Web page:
A material world cannot be a spiritual world, nor can a spiritual world be a material world. But the two can exist simultaneously, even as in one man's head we have material brains and spiritual thoughts. We cannot say that a man's material brains so fill a man's head that they leave no room for thought. Even in purely physical things you can have material copper and electric force occupying the same wire. They are in different orders of being.

687. Is it revealed doctrine that the soul of man is immortal?

Yes. Revelation confirms the conclusions of reason which I have explained already. The account in Genesis of man's formation proves it. God is immortal, and cannot die. He made man in His own image and likeness. But our bodies are nothing like God in appearance, and are mortal. Therefore the real image of God is in our soul, and it resembles God by immortality. Both Old and New Testaments insist upon the immortality of the soul.

688. Man has not got a soul — he is a soul Gen 2:7, says that man became a living soul.

That does not deny the distinction between body and soul in man. If God breathed a living soul into man's body, then man's body is a distinct thing, and man is rightly said to possess both a body and a soul. To say that a man is a living soul is but to use a figure of speech, alluding to the complete thing by the name of its principal part. A man's saying that he intends to take sail for Europe does not prove that the boat is a sail and that it has not got a sail. The immortality of the soul and its distinction from the body are obvious in Scripture. Thus we read, "The souls of the just are in the hand of God. The torment of death shall not touch them. In the sight of the unwise they seemed to die." Wis 3:1-2. Christ said, "Fear not them that kill the body but are not able to kill the soul." Mt 10:28. If body and soul were not separate things one could not be killed without the other. St. Paul remarks, "While we are in the body we are absent from the Lord." 2 Cor 5:6. When he was out of the body he expected to be present to the Lord. But if the soul is dead it is present to no one. Again, he desired that the union of body and soul should be dissolved in order that he might be with Christ — a thing he declared to be far better. Phil 1:23. Or again, in Heb 9:27, "It is appointed unto man once to die, and after this the judgment." Judgment follows death, and the dead body not being able to give an account of itself then, it is the living soul, which experiences judgment.

689. Immortality was unknown to the Jews, and was rejected by the Sadducees because it was not in the Pentateuch.

The immortality of the soul was well known to the Jews. The Sadducees were a small minority who were remarkable among the Jews precisely because they denied it. The majority of the Jews, therefore, held it. They were well aware of the apparition of the soul of Samuel to Saul in 1 Sam 28:15. Our Lord quoted the Pentateuch against the Sadducees, proving immortality from Ex 3:6. "I am the God of Abraham, and the God of Isaac, and the God of Jacob." And He said, "He is not the God of the dead, but of the living." In other words, He is, nor was, their God.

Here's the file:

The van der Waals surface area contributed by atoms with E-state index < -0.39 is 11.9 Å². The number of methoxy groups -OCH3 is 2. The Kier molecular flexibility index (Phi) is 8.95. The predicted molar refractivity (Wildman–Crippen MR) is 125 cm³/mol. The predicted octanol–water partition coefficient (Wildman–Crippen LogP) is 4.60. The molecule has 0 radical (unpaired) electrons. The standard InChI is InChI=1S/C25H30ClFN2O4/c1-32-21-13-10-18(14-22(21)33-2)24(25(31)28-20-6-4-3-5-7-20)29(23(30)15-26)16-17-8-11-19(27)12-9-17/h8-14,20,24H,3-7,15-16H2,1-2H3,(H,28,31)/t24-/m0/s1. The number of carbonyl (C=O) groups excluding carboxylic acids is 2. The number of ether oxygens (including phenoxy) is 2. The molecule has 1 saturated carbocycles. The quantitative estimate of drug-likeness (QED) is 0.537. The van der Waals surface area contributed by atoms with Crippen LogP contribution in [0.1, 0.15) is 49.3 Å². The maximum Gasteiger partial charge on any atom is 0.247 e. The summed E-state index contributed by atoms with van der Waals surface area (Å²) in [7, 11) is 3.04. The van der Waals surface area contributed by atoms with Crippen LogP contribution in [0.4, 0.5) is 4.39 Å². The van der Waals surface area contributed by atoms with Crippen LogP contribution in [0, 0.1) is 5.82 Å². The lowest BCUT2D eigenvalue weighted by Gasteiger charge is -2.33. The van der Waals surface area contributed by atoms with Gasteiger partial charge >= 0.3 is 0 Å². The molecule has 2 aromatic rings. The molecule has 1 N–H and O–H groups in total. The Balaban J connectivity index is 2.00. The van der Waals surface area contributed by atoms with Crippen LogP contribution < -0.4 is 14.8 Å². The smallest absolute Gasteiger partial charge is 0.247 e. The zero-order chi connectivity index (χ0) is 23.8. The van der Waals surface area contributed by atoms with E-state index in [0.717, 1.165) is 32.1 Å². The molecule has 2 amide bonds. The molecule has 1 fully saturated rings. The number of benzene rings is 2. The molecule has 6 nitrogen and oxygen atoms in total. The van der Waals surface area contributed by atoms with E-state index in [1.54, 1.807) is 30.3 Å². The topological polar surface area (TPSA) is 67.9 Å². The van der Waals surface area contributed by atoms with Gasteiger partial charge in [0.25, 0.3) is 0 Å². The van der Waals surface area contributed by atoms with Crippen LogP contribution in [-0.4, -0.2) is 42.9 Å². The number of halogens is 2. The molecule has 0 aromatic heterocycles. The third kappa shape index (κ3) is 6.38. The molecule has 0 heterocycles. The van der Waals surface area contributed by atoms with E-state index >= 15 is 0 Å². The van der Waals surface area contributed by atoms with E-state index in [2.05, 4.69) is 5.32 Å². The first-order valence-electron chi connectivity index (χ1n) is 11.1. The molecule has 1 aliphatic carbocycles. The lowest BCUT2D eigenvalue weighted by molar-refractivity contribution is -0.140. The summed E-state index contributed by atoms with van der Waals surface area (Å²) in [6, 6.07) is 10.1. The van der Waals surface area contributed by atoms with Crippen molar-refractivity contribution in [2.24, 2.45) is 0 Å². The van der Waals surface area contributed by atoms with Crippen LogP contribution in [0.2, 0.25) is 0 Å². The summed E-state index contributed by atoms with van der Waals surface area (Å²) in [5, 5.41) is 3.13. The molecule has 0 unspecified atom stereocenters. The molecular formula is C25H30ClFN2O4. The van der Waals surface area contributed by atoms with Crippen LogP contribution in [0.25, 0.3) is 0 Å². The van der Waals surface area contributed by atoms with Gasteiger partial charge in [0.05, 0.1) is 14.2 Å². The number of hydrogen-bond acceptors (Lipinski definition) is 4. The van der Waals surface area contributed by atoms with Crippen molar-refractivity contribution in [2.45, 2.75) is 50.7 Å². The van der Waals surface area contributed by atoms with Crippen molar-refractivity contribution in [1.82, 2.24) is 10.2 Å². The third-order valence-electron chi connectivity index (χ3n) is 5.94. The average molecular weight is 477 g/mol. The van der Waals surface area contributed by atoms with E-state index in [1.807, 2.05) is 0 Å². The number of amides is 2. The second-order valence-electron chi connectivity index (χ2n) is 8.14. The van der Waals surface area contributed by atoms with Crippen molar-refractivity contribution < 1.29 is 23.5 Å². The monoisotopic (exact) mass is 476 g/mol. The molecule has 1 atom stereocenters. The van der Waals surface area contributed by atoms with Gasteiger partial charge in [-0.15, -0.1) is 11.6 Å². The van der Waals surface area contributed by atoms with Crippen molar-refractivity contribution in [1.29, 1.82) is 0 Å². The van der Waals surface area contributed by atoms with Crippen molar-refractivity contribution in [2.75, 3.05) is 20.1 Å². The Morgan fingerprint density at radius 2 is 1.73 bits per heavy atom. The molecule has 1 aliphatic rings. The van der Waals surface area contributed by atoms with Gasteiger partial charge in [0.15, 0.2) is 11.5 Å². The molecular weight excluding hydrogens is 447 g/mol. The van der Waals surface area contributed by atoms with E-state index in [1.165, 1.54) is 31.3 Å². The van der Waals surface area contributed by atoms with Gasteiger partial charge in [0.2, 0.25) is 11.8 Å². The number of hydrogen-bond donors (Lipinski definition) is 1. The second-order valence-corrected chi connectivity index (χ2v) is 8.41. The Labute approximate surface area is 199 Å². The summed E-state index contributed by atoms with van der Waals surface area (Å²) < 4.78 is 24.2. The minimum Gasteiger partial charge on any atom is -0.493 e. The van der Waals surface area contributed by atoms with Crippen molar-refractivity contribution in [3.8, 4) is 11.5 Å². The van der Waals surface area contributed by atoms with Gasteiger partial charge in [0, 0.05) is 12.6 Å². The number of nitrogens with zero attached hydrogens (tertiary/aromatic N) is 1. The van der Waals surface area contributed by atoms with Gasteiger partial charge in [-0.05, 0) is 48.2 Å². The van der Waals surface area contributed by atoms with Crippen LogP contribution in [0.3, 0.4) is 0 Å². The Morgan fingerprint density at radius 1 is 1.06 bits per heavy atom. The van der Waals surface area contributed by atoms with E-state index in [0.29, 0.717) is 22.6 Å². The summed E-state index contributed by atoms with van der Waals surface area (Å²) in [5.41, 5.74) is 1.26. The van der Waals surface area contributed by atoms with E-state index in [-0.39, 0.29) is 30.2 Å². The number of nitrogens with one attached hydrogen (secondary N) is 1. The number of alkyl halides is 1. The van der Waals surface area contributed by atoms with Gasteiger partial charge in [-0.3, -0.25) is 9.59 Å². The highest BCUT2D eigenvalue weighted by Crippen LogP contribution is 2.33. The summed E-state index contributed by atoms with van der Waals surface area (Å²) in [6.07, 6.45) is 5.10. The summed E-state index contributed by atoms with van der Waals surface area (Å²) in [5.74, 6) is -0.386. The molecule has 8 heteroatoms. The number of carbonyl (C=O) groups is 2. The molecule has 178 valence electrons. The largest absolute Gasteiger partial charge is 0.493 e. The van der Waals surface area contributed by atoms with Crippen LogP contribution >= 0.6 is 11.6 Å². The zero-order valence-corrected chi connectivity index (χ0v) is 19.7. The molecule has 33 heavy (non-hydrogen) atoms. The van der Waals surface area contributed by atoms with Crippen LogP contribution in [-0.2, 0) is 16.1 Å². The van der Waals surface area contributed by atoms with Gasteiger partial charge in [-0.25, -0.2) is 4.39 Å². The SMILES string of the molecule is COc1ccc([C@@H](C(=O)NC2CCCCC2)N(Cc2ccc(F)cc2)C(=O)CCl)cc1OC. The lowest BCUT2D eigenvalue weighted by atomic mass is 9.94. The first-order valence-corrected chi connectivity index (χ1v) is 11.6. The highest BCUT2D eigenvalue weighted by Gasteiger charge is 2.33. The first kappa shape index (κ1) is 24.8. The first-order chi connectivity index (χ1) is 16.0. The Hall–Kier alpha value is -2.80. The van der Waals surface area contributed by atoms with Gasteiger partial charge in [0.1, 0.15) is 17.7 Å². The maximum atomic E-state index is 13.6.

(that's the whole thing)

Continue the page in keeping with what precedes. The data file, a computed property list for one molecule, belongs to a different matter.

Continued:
690. David asks, "What man shall deliver his soul from the grave?" Ps 88:49.

The verse means that no man can avoid death and free his soul from the necessity of being separated from the body.

691. Does he not say, "He returneth to earth, and in that day all his thoughts perish"? Ps 145:4.

When man's soul departs from his body, that body returns to dust, and all his thoughts and schemes for this earthly life are over.

692. Eccl 3:19, tells us that the death of man and beasts is equal, and that man hath no pre-eminence over the beast.

Human experience does show us that man can no more escape death than the beasts. But man's condition is not the same, for his soul lives on, still capable of knowledge and love, happiness or misery. Thus the same Book, in Eccl 12:7, tells us that "the dust shall return to the earth as it was, and the spirit shall return unto God who gave it." The fate of the soul differs from that of the body.

693. But in Eccl 9:5, we read, "The dead know not anything, neither have they any more a reward, for the memory of them is forgotten."

Those last words obviously show that it is useless to depend upon a reward as far as recognition by fellow men is concerned. The writer is speaking from the point of view of people still living in this world. To all practical purposes as far as this world is concerned the dead are removed from this world and know not anything as far as the evidence of our own senses goes. But that the soul has passed beyond the conditions of life as we know them does not prove that the souls of the departed are not quite conscious in other conditions. In 1 Pet 3:19, we are told that Christ preached to the souls of the departed. Such a proceeding implies that they were conscious of His doctrine.

694. Ezek 18:4, says, "The soul that sinneth, it shall die."

The word soul here does not refer exclusively to the immortal part of man's nature. Ezekiel is pointing out that not only the sins of our parents, but also each man's own personal and individual sins deserve punishment. In verse Ezek 18:24 he says that, if the just man turn from his righteousness and do evil, he shall die, and all his righteousness shall not be remembered. But his prevarications will be remembered, a thing which will matter nothing to a soul if it merely ceases to exist, but very much indeed if it be still living.

695. You quoted the text, "Fear not them that are not able to kill the soul." But Christ went on to say, "Fear him who can destroy both body and soul."